"They have a saying in the news business," Geraldo Rivera related this week. "Reporters don't report buildings that don't burn." And with that introduction, he told a TV audience about the story that is being systematically denied to our entire nation: the success story of post-Saddam Iraq. Are we losing some soldiers each week? Yes. Is there some frustration in the public about electricity and water service? Yes.

Are some Saddam Hussein loyalists scurrying throughout the land, making trouble? Yes. Has this opened a window for some terrorist mischief? Yes.

But that's all we hear. No wonder the country is in a mixed mood about Iraq.

If you hear about the buildings that are not burning, though, it is a different story indeed.

Rivera is no shill for George W. Bush. But Bush, Condi Rice and Colin Powell together could not have been as effective as Geraldo was Thursday night on the Fox News Channel's Hannity and Colmes program.

"When I got to Baghdad, I barely recognized it," he began, comparing his just-completed trip to two others he made during and just after the battle to topple Saddam. "You have over 30,000 Iraqi cops and militiamen already on the job. This is four months after major fighting stopped.

"Can you imagine that kind of gearing up in this country? Law and order is better; archaeological sites are being preserved; factories, schools are being guarded."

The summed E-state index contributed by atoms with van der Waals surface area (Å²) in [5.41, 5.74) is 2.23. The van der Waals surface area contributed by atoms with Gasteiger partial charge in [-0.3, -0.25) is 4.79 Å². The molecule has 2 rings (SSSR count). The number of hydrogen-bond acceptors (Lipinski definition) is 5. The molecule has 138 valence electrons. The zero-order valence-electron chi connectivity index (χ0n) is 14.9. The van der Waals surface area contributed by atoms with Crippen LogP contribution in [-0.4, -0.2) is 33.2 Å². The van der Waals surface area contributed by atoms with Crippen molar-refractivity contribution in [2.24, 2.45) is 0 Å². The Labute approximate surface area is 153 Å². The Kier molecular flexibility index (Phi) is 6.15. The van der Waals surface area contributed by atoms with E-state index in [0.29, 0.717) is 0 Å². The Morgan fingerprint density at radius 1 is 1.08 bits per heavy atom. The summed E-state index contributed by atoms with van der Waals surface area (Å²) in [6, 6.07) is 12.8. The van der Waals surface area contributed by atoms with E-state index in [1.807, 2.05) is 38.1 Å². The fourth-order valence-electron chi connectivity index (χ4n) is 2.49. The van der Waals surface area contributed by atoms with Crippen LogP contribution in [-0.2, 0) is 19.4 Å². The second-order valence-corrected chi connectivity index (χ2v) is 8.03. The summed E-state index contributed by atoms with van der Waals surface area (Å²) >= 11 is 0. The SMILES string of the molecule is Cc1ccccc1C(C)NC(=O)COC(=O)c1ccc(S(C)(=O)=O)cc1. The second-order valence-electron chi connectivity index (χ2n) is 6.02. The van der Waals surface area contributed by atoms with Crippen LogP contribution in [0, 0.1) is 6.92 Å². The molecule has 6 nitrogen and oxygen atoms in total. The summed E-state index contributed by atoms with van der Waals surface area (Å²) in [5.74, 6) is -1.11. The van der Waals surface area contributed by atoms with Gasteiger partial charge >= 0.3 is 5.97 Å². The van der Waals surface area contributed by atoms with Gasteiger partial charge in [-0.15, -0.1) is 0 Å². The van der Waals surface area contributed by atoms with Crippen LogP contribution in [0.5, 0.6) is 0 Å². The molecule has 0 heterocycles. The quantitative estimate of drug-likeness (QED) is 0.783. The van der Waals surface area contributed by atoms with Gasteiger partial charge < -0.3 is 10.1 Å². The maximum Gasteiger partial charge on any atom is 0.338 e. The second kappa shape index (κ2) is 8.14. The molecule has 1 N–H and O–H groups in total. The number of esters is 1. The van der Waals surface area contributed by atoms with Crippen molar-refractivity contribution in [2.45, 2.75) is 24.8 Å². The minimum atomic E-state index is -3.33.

But what about the secondhand griping that the media have been so efficiently relating about power, water and other infrastructure?

"To say that Iraq is being rebuilt is not true," answered Rivera. "Iraq is being built.. There was no infrastructure before; we are doing it. I just think the good news is being underestimated and underreported."

At this juncture, one must evaluate how to feel about the voices telling us only about the bad news in Iraq, whether from the mouths of news anchors or Democratic presidential hopefuls.

At best, they are under informed. At worst, their one-sided assessments of post-Saddam Iraq are intentional falsehoods for obvious reasons.

If I hear one more person mock that "Mission Accomplished" banner beneath which President Bush thanked a shipload of sailors and Marines a few months back, I'm going to spit. That was a reference to the ouster of Saddam's regime, and that mission was indeed accomplished, apparently to the great chagrin of the American left.

No one said what followed would be easy or cheap, and that's why the dripping-water torture of the cost and casualty stories is so infuriating. Remember we pay our soldiers whether they are in Iraq or in Ft Bragg, North Carolina.